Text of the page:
It is not in dispute that from last so many yeaRs.relations between respondent No.2 and petitioner No.3 were not well.
The respondent No.2 has earlier filed a complaint against her in-laws alleging cruelty and dowry demand and in those proceedings, the learned trial court has acquitted the petitioner No.3 on account of compromise entered into between the parties.
It is also not in dispute that after acquittal of petitioner No.3, the respondent No.2 moved applications under Section 125 Cr.P.C.seeking maintenance and under Section 23 of the Domestic Violence Act and the same are pending.
The petitioner No.3 also filed a divorce petition, which is also pending.
5 Be that as it may, at present, the court is concerned with the fact that whether the allegations levelled in the impugned FIR constitute a prima facie case against the petitioners or not.
The Hon'ble Apex Court in State of Haryana & ORS.V/s.
Bhajan Lal & ORS.reported in 1992 SCC (Cri) 426 has examined the powers of the High Court of quashing an FiRs.Information Report lodged in any police station while exercising the power under Article 226 of Constitution of India or under Section 482 Cr.P.C.and has held as under:- “102.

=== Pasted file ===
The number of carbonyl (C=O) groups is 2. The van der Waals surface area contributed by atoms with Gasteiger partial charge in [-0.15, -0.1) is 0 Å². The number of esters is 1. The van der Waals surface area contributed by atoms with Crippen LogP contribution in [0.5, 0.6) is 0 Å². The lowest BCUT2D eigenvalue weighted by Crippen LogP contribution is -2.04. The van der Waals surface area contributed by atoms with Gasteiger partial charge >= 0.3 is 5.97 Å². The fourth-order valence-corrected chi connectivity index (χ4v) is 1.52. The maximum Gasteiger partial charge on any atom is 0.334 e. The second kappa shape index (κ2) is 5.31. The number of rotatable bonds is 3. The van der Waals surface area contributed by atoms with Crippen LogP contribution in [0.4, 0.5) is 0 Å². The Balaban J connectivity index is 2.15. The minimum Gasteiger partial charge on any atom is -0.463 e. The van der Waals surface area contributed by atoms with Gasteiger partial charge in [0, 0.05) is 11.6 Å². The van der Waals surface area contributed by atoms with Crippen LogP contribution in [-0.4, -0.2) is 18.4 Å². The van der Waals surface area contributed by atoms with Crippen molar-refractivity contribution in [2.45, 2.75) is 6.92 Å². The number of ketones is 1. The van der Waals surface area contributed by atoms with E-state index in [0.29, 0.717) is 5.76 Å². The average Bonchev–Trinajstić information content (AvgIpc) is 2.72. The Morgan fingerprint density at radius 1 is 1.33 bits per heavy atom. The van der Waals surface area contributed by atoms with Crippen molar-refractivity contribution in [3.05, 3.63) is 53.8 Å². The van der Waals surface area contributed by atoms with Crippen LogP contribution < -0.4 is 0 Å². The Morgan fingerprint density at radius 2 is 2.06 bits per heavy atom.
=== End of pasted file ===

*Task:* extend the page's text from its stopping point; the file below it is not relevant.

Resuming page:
In the backdrop of the interpretation of the various relevant provisions of the Code under Chapter XIV and of the principles of law enunciated by this Court in a series of decisions relating to the exercise of the extra-ordinary power under Article 226 or the inherent powers Under Section 482 of the Code which we have extracted and reproduced above, we give the following categories of cases by way of illustration wherein such power could be exercised either to prevent abuse of the process of any Court or otherwise to secure the ends of justice, though it may not be possible to lay down any precise, clearly defined and sufficiently channelised and inflexible guidelines or rigid formulae and to give an exhaustive list of myriad 6 kinds of cases wherein such power should be exercised.